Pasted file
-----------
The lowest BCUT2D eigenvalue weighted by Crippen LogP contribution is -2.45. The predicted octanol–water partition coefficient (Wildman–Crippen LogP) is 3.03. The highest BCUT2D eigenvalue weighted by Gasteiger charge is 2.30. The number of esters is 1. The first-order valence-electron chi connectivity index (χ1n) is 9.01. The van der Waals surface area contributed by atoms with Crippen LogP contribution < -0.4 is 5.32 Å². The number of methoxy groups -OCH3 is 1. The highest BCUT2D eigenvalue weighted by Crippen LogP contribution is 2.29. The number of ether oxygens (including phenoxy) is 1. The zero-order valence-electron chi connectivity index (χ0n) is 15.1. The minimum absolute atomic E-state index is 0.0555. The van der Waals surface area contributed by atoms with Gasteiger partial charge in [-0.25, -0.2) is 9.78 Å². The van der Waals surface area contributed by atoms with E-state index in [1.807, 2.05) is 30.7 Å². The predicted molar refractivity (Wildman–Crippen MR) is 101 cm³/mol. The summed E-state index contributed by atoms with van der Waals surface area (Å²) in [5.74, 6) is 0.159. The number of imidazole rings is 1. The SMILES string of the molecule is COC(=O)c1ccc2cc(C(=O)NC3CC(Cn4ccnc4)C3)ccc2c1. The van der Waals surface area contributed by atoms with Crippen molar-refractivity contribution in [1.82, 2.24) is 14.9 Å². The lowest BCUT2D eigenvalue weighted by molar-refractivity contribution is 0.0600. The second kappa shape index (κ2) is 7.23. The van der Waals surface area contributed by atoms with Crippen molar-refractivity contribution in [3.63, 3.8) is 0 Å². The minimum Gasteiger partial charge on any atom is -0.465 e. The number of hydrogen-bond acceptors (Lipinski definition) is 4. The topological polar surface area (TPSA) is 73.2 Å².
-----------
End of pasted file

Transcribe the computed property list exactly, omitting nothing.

The lowest BCUT2D eigenvalue weighted by Crippen LogP contribution is -2.45. The predicted octanol–water partition coefficient (Wildman–Crippen LogP) is 3.03. The highest BCUT2D eigenvalue weighted by Gasteiger charge is 2.30. The number of esters is 1. The first-order valence-electron chi connectivity index (χ1n) is 9.01. The van der Waals surface area contributed by atoms with Crippen LogP contribution < -0.4 is 5.32 Å². The number of methoxy groups -OCH3 is 1. The highest BCUT2D eigenvalue weighted by Crippen LogP contribution is 2.29. The number of ether oxygens (including phenoxy) is 1. The zero-order valence-electron chi connectivity index (χ0n) is 15.1. The minimum absolute atomic E-state index is 0.0555. The van der Waals surface area contributed by atoms with Gasteiger partial charge in [-0.25, -0.2) is 9.78 Å². The van der Waals surface area contributed by atoms with E-state index in [1.807, 2.05) is 30.7 Å². The predicted molar refractivity (Wildman–Crippen MR) is 101 cm³/mol. The summed E-state index contributed by atoms with van der Waals surface area (Å²) in [5.74, 6) is 0.159. The number of imidazole rings is 1. The SMILES string of the molecule is COC(=O)c1ccc2cc(C(=O)NC3CC(Cn4ccnc4)C3)ccc2c1. The van der Waals surface area contributed by atoms with Crippen molar-refractivity contribution in [1.82, 2.24) is 14.9 Å². The lowest BCUT2D eigenvalue weighted by molar-refractivity contribution is 0.0600. The second kappa shape index (κ2) is 7.23. The van der Waals surface area contributed by atoms with Crippen molar-refractivity contribution in [3.63, 3.8) is 0 Å². The minimum Gasteiger partial charge on any atom is -0.465 e. The number of hydrogen-bond acceptors (Lipinski definition) is 4. The topological polar surface area (TPSA) is 73.2 Å².